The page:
According to Bob Moseley, the need to balance Illinois' growing human demand for natural resources with a healthy environment and economy is one of the state's most significant conservation issues. After working over the past 25 years across diverse terrain in the United States and China, he is now focused on protecting and restoring the densely populated state of Illinois. Threats such as climate change and pollution add to the complexity of the solutions; however, Bob notes that solutions do exist.
He served as the lead author of the recently released Chicago Wilderness Climate Action Plan for Nature [1.27MB PDF], a document laying the groundwork for the preservation of the region’s natural areas. In May 2010, Bob was an invited participant in the National Climate Adaptation Summit in Washington D.C. where he provided insight into what is needed for effective adaptation to climate change.
Awarded a Kinship Conservation Fellowship in 2008, he is working to develop market-based approaches to Mississippi River floodplain conservation — such as biomass production, nutrient and carbon sequestration, and wetland mitigation banking. He is enthusiastic about continuing the Conservancy's legacy of conservation in Illinois, which to date is estimated to have prevented the release of 1.6 million tons of carbon dioxide into the atmosphere.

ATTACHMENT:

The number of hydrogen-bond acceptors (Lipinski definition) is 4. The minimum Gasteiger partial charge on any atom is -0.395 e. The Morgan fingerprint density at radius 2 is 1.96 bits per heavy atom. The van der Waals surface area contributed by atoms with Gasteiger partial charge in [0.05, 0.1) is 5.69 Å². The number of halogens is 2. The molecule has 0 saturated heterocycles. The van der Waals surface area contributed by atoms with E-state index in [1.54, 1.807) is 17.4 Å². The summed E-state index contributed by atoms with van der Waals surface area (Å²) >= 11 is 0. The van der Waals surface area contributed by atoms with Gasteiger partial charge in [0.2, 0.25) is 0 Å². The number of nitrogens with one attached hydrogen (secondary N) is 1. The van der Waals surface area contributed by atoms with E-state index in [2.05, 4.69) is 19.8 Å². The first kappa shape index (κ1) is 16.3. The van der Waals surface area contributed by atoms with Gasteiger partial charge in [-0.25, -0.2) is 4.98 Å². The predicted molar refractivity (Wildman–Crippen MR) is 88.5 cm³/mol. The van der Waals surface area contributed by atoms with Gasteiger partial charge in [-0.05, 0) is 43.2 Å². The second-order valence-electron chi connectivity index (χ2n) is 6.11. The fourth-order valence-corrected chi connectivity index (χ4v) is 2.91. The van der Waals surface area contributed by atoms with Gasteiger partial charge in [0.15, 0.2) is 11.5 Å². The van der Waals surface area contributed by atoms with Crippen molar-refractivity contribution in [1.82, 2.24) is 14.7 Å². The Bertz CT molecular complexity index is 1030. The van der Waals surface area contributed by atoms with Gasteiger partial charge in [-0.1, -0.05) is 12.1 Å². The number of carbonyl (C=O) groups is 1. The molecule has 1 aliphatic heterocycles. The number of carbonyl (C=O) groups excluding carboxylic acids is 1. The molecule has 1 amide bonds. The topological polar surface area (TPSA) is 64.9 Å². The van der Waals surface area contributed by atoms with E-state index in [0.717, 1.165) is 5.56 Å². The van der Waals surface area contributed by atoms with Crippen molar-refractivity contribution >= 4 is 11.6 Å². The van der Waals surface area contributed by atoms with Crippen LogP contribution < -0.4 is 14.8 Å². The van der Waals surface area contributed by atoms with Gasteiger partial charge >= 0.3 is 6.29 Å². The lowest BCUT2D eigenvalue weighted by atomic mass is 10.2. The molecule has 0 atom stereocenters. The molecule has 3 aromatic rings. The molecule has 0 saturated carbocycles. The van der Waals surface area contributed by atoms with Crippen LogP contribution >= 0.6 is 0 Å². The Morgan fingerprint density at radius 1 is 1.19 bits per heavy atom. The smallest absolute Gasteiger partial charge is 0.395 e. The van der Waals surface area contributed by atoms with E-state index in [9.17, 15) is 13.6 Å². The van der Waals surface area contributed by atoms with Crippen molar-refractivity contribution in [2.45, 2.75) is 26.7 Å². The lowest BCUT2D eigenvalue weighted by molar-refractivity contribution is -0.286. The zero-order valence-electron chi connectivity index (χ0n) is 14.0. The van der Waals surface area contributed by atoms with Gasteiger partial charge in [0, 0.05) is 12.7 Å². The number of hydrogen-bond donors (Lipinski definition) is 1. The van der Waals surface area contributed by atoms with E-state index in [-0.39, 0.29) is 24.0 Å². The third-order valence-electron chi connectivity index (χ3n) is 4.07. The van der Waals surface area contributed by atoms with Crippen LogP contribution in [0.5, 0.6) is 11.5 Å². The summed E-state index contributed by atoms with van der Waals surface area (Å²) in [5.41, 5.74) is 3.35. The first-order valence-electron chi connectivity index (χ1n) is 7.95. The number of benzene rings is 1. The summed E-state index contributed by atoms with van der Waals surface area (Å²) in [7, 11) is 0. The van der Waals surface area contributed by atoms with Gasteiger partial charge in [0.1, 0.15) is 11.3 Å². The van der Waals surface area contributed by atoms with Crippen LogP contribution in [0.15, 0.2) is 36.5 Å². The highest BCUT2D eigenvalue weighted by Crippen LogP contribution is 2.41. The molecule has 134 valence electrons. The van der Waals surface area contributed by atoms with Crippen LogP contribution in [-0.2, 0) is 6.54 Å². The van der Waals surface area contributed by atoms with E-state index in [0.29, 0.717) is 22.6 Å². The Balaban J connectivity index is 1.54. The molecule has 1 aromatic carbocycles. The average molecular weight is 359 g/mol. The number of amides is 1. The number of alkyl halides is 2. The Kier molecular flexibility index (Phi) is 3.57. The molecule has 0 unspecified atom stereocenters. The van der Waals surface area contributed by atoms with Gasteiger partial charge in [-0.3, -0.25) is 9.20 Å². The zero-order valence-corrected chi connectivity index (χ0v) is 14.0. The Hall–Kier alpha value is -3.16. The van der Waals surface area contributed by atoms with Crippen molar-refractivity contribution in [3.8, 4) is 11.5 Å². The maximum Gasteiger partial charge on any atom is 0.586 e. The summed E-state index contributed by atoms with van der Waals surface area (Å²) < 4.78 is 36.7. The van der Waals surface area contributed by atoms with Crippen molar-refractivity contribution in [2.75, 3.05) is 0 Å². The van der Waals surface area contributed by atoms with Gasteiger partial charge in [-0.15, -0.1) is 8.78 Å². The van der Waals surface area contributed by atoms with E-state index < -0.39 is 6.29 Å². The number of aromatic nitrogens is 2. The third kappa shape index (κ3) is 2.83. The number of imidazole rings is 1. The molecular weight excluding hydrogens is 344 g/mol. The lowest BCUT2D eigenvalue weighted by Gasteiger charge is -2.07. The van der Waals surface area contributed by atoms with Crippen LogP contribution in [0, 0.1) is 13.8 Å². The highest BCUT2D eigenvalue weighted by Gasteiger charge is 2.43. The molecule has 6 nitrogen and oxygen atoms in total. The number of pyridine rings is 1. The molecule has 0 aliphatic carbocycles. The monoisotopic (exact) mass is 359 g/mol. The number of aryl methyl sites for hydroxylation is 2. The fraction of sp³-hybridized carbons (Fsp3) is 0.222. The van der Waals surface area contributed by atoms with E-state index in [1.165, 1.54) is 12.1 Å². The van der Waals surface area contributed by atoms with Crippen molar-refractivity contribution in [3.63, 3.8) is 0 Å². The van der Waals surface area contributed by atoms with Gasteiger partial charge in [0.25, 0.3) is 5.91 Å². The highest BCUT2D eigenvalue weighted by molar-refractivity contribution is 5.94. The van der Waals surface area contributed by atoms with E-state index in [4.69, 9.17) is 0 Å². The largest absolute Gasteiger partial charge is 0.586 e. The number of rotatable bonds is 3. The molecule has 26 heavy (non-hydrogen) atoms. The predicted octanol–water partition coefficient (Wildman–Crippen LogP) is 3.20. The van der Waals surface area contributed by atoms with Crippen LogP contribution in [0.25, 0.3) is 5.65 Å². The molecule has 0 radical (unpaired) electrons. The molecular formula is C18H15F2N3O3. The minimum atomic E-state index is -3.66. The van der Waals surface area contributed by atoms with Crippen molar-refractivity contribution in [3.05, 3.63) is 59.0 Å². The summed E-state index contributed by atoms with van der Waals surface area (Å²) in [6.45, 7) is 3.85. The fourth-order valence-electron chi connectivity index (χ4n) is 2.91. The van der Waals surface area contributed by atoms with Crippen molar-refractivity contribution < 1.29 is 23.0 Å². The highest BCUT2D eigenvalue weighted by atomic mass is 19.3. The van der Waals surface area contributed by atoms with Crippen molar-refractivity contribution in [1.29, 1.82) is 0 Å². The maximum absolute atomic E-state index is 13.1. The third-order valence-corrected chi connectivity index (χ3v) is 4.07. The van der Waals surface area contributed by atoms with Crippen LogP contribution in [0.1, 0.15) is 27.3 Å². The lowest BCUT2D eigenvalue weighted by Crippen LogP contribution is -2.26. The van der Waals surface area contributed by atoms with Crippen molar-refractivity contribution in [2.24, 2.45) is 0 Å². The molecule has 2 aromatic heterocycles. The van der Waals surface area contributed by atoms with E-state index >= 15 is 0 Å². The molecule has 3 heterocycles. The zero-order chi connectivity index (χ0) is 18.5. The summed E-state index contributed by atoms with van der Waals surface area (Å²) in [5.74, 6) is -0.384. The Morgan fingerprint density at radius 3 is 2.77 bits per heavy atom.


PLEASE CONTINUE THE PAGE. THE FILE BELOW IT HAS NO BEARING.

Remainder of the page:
An alpine ecologist by training, Bob's devotion to the environment was born in the mountains of Idaho where he spent most of his life and began his career with the U.S. Forest Service. During his work there as a field biologist, Bob worked with The Nature Conservancy and directed the Idaho Conservation Data Center where he was involved in several large efforts in the Pacific Northwest assessing and analyzing broad scale patterns of biodiversity and threats in addition to management and conservation implications. His hobby of mountain climbing took him across the Rocky Mountains of the U.S. and Canada, as well as throughout the Andes.
In 2000, Bob was named the Director of Conservation Science for The Nature Conservancy's new China Country program where he led the effort to launch an in-country science program that continues to grow. During his nearly six years in the country, he worked extensively with local communities and scientists in northwestern Yunnan to design conservation strategies that abate the most critical threats to the environment. He also found time to author a rock climbing guide for the Yunnan Province.
Bob leads a team of conservation staff members in Illinois who are working with private and public partners to foster a sustainable existence.